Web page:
Hamden’s neglected public employee pension fund is at about 14 percent of where it should be.
So tonight, there will be a public meeting at the Miller Library to discuss using pension obligation bonds, to take out high interest loans, to plug shortfalls in their employee pension funds. However, this method does not always work out.
If the pension funds make smart investments with the borrowed money, the returns can help pay the interest due to borrowers and sometimes even spin off some extra cash to pay pension costs.
If they don’t, the bonds can create additional costs for taxpayers, put the retirement funds in jeopardy, and even force municipalities into bankruptcy,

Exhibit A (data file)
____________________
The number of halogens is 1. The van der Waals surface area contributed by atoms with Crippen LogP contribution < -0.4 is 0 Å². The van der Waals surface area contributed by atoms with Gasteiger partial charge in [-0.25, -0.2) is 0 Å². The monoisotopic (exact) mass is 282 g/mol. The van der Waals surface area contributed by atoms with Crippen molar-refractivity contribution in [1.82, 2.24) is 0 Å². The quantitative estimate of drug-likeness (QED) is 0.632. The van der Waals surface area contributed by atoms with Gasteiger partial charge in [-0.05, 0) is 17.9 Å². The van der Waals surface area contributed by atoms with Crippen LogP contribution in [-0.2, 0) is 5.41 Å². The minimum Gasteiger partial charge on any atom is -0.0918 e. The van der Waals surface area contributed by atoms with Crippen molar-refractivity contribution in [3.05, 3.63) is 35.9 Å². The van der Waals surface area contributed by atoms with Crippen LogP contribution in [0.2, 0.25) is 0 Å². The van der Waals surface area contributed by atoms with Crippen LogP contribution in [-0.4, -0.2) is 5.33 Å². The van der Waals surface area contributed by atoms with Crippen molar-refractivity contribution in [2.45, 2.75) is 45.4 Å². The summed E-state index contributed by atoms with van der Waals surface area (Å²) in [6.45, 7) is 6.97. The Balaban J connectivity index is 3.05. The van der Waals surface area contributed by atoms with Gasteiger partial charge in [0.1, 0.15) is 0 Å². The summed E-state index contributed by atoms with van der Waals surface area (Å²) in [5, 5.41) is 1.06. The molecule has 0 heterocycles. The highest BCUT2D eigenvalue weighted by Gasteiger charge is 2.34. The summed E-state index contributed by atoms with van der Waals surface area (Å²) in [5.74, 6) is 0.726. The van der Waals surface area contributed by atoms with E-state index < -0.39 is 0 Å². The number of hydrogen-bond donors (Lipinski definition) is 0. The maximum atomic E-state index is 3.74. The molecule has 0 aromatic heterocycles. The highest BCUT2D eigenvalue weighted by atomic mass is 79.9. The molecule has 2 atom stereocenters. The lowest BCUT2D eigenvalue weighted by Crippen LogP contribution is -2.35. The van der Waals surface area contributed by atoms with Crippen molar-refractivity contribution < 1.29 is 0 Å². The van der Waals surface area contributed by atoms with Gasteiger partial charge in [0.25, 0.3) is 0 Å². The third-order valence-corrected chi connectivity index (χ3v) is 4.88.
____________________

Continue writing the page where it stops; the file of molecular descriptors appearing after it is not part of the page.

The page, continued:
Market Watch columnist Robert Powell writes that municipal workers and retirees in the motor city, which has an underfunded pension liability of some $3.5 billion, face the possibility that their pensions could be reduced drastically, perhaps even by 50 percent or more.
Hamden’s Mayor Scott Jackson says the town’s plan includes a pension obligation fund infusion of about $125 million.
If approved by Hamden’s legislative council on July 29, Hamden’s taxpayers would be on the hook for a tax hike of roughly $150 per year for six years.
According to a Pew Center report, Connecticut is among the worst offenders of underfunding, with public pensions funded at under 55 percent in 2010.